Source: Fides, Latin Patriarchate of Jerusalem
The Latin Patriarchate of Jerusalem has announced that it is being forced to sell land and real estate in the area of Nazareth to face a deficit that has reached 100 million dollars, caused largely by financial problems associated with the construction and launch of the American University of Madaba, in Jordan. The Patriarchate announced the news in a press release, released on Friday 12 June in order to counter "false and unfounded" allegations circulating on social media.
The Patriarchate says: "It is not a secret that in recent years the Latin Patriarchate of Jerusalem has reached a huge deficit of about 100 million US dollars, due to past poor operational management, linked to the American University of Madaba. "The debts are in regard to various banks, not the Vatican".
Pope Benedict XVI blessed the foundation stone of The American University of Madaba, AUM, which is affiliated to the Latin Patriarchate of Jerusalem, on 9 May 2009. The university was inaugurated on May 30, 2013 in the presence of King Abdallah II.
At the end of 2014, the Holy See had to intervene to deal with administrative and financial problems that had marked the construction and launch of the institution. An ad hoc commission, established by the Secretariat of State, had in turn entrusted to a local administration committee, chaired by Archbishop Giorgio Lingua, at that time Apostolic Nuncio in Jordan, the task of "following and coordinating closely, up to July 2015, the work of the University."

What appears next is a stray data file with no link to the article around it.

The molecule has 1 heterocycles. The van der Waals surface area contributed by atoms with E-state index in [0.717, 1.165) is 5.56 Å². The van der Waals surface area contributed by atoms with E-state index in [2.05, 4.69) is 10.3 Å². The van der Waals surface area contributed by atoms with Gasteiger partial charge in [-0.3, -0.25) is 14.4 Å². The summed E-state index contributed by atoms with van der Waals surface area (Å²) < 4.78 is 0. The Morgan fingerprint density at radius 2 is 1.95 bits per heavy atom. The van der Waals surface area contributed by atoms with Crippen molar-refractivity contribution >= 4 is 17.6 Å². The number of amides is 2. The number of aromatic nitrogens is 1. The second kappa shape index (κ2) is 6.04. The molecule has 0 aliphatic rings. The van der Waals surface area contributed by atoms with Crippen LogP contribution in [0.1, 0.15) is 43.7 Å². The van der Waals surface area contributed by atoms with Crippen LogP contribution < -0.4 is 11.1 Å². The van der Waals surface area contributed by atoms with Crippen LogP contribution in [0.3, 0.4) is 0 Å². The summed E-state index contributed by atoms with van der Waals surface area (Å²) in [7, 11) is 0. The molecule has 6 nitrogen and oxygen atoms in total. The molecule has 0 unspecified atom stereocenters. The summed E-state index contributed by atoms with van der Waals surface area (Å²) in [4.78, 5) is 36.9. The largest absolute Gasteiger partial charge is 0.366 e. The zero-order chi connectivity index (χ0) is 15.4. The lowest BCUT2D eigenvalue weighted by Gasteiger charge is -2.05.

Archbishop Pierbattista Pizzaballa was appointed apostolic Administrator in June 2016 also "to find a solution to these problems."
Over the past four years, a major reorganization of the administration has taken place. But, given the amount of the huge debt, and despite the many efforts made to raise funds "it has become clear that the only possible solution is to sell some properties."
In the list of assets to be sold there are also "various properties in Jordan," which however are insufficient to pay off debts, given that in that country market prices have further decreased due to the current global economic situation. "For this reason, and after many other attempts," the Patriarchate reports - the decision was made to sell land in Nazareth. A decision "duly approved by all the competent bodies", including those of the Holy See.
The land in the Nazareth area was acquired by an Arab businessman, and "over 100 dunams of land" were excluded from the sale, destined to works and initiatives "for the future benefit" of the local Christian community. The decision to sell land in Nazareth - "was taken with great difficulty," but this choice represented the last resort to face otherwise unsolvable economic problems.
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